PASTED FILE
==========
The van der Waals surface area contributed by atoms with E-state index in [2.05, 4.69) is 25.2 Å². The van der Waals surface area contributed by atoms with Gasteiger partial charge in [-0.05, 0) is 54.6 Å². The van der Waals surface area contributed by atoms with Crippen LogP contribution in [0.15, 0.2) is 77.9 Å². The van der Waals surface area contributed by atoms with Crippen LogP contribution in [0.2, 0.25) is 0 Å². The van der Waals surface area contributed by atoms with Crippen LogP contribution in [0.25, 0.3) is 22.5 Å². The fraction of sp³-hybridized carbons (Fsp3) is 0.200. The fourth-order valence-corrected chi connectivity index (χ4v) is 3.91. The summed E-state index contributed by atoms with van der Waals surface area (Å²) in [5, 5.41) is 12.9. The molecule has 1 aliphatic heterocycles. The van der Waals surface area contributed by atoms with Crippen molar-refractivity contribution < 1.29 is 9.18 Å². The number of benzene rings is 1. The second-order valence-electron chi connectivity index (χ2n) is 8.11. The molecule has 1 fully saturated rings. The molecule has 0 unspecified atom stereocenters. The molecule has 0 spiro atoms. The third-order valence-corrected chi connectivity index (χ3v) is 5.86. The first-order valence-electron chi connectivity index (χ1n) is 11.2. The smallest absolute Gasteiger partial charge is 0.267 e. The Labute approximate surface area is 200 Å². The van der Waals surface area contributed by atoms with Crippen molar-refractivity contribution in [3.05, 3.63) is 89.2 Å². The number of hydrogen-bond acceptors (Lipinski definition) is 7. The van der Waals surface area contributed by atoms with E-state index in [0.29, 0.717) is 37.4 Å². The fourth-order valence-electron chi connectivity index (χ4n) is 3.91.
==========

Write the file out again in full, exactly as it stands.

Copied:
The van der Waals surface area contributed by atoms with E-state index in [2.05, 4.69) is 25.2 Å². The van der Waals surface area contributed by atoms with Gasteiger partial charge in [-0.05, 0) is 54.6 Å². The van der Waals surface area contributed by atoms with Crippen LogP contribution in [0.15, 0.2) is 77.9 Å². The van der Waals surface area contributed by atoms with Crippen LogP contribution in [0.2, 0.25) is 0 Å². The van der Waals surface area contributed by atoms with Crippen LogP contribution in [0.25, 0.3) is 22.5 Å². The fraction of sp³-hybridized carbons (Fsp3) is 0.200. The fourth-order valence-corrected chi connectivity index (χ4v) is 3.91. The summed E-state index contributed by atoms with van der Waals surface area (Å²) in [5, 5.41) is 12.9. The molecule has 1 aliphatic heterocycles. The van der Waals surface area contributed by atoms with Crippen molar-refractivity contribution < 1.29 is 9.18 Å². The number of benzene rings is 1. The second-order valence-electron chi connectivity index (χ2n) is 8.11. The molecule has 1 fully saturated rings. The molecule has 0 unspecified atom stereocenters. The molecule has 0 spiro atoms. The third-order valence-corrected chi connectivity index (χ3v) is 5.86. The first-order valence-electron chi connectivity index (χ1n) is 11.2. The smallest absolute Gasteiger partial charge is 0.267 e. The Labute approximate surface area is 200 Å². The van der Waals surface area contributed by atoms with Crippen molar-refractivity contribution in [3.05, 3.63) is 89.2 Å². The number of hydrogen-bond acceptors (Lipinski definition) is 7. The van der Waals surface area contributed by atoms with E-state index in [0.29, 0.717) is 37.4 Å². The fourth-order valence-electron chi connectivity index (χ4n) is 3.91.